Low yielding sites that suffered because of dry conditions had yields from 17 bu/ac to 57 bu/ac and grain protein ranged from 15 per cent to 17.1 per cent. Average yield was 39 bu/ac with 15.7 per cent protein content.

“Low yields caused by drought means high protein and none of these protein levels are acceptable for malt,” says Hall.

As expected, AAC Synergy and CDC Bow yielded higher than Metcalfe at the high yielding sites. AAC Synergy was almost nine per cent higher yielding than AC Metcalfe for both high and low yielding groups.

“This difference is not as great as expected as we typically find AAC Synergy to be 15 per cent higher yielding than Metcalfe,” says Hall.

The response to inputs was the same for all three varieties. 

High yielding sites responded to increased inputs
To tease out differences in management levels, Hall made specific comparisons. For example, there were no differences between management B and C, showing that seed treatment did not provide a yield response. He says this wasn’t surprising since conditions weren’t conducive to seedling borne diseases in any year.

There was a yield response to additional N, with 80 lbs N/ac averaging 81.5 bu/ac, rising to 89.6 bu/ac at 107 lbs N/ac (120 kg N/ha).

Foliar fungicide application at the flag leaf stage provided a significant yield increase of 2.1 bu/ac. Foliar fungicide application at FHB timing produced a slight but not significant increase in yield. “That’s not surprising as FHB has not been a huge issue in recent years,” explains Hall.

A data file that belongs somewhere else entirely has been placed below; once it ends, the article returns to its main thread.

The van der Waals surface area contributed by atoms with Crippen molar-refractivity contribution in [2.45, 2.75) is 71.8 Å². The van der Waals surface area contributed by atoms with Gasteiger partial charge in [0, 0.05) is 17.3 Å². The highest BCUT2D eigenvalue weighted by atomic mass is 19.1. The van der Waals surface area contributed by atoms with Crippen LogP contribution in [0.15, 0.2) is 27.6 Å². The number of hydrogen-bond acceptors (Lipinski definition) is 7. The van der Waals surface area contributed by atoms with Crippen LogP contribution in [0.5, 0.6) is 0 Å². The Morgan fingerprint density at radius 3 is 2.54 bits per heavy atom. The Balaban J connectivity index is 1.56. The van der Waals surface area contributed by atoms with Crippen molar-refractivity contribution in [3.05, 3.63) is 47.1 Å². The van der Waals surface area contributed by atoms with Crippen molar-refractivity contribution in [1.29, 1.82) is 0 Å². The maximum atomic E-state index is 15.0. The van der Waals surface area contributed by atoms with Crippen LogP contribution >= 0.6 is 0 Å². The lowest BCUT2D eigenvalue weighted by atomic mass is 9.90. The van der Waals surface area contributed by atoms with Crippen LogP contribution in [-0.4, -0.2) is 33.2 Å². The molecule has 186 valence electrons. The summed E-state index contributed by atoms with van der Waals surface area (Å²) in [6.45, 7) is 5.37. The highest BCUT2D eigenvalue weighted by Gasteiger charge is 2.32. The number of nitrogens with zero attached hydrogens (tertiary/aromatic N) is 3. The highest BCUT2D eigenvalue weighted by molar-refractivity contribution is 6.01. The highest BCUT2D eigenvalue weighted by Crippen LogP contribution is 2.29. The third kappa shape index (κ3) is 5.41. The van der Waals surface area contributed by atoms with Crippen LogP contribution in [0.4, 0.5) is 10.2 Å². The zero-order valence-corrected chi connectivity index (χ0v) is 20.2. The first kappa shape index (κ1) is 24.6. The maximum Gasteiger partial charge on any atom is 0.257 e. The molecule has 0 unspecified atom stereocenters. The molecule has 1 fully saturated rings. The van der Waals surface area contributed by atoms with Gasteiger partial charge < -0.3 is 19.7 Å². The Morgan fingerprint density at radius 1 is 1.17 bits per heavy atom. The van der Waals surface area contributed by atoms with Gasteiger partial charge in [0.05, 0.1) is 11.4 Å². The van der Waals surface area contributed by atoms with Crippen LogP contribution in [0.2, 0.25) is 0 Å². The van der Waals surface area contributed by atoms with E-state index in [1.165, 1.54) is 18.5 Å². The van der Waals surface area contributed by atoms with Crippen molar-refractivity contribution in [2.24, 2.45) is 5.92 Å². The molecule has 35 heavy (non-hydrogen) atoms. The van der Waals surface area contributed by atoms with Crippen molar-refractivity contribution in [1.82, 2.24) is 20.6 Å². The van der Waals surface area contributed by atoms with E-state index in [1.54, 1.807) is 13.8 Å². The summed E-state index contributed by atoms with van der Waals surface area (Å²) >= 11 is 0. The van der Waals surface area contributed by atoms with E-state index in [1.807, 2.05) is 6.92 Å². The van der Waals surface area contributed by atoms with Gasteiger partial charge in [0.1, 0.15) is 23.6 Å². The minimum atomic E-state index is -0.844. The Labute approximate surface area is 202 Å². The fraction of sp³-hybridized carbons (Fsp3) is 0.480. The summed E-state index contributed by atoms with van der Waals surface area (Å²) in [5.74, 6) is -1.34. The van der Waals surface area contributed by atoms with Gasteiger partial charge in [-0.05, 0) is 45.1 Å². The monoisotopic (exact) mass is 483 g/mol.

No yield response occurred with the application of a PGR for lodging control – lodging wasn’t an issue at any of the sites.

Low yielding sites did not benefit from increasing inputs
At the low yielding sites, few yield responses were observed to increasing input levels – primarily because of the low yield. The standard management A treatment yielded 40.5 bu/ac, and was among the statistically highest yields along with management B (39.6 bu/ac), D (40.7 bu/ac), and E (40.3 bu/ac) treatments.

Plant growth regulator application had no effects on lodging, but delayed maturity and significantly reduced yield and plump kernel percentage. Yield dropped to 36.3 bu/ac from 40.3 bu/ac when a PGR was applied.

“The results suggest there were no positive yield effects from increasing management, and PGR may have actually been detrimental under severe drought conditions, which is consistent with recommended use of PGRs,” says Hall.

Overall, AAC Synergy was usually the highest yielding variety and AC Metcalfe the lowest for both the high and low yielding groups. No difference in required input levels between varieties could be detected for either the high or low yielding site-years. At sites with high yield potential, yield increased in response to increasing N, foliar fungicide and some combination of increasing seeding rate, P and K. At the low yielding sites, yield did not respond to increasing inputs.

“Low yielding site-years did not positively respond to any additional input,” says Hall. “The lowest level of inputs would have been most economical.”